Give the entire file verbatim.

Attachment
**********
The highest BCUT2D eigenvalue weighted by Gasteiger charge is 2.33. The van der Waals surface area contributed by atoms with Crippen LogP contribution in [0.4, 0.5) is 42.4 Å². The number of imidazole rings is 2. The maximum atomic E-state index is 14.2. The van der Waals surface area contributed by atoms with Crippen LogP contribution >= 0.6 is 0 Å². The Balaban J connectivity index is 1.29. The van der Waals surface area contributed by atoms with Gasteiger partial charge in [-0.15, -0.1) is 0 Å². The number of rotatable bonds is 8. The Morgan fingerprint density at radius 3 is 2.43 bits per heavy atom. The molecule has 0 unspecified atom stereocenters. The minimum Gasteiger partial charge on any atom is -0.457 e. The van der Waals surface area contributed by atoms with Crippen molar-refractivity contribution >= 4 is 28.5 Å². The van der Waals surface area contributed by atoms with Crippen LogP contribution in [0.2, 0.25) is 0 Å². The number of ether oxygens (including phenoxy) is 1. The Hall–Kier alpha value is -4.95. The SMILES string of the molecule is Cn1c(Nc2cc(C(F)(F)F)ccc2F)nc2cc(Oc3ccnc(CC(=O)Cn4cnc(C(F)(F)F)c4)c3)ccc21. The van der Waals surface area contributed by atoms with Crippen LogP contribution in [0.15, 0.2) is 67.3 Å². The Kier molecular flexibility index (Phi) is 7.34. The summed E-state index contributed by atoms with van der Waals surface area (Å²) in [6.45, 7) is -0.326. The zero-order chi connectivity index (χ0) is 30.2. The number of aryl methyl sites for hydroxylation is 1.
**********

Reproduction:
The highest BCUT2D eigenvalue weighted by Gasteiger charge is 2.33. The van der Waals surface area contributed by atoms with Crippen LogP contribution in [0.4, 0.5) is 42.4 Å². The number of imidazole rings is 2. The maximum atomic E-state index is 14.2. The van der Waals surface area contributed by atoms with Crippen LogP contribution >= 0.6 is 0 Å². The Balaban J connectivity index is 1.29. The van der Waals surface area contributed by atoms with Gasteiger partial charge in [-0.15, -0.1) is 0 Å². The number of rotatable bonds is 8. The Morgan fingerprint density at radius 3 is 2.43 bits per heavy atom. The molecule has 0 unspecified atom stereocenters. The minimum Gasteiger partial charge on any atom is -0.457 e. The van der Waals surface area contributed by atoms with Crippen molar-refractivity contribution >= 4 is 28.5 Å². The van der Waals surface area contributed by atoms with Crippen LogP contribution in [0.2, 0.25) is 0 Å². The number of ether oxygens (including phenoxy) is 1. The Hall–Kier alpha value is -4.95. The SMILES string of the molecule is Cn1c(Nc2cc(C(F)(F)F)ccc2F)nc2cc(Oc3ccnc(CC(=O)Cn4cnc(C(F)(F)F)c4)c3)ccc21. The van der Waals surface area contributed by atoms with Crippen LogP contribution in [0.15, 0.2) is 67.3 Å². The Kier molecular flexibility index (Phi) is 7.34. The summed E-state index contributed by atoms with van der Waals surface area (Å²) in [6.45, 7) is -0.326. The zero-order chi connectivity index (χ0) is 30.2. The number of aryl methyl sites for hydroxylation is 1.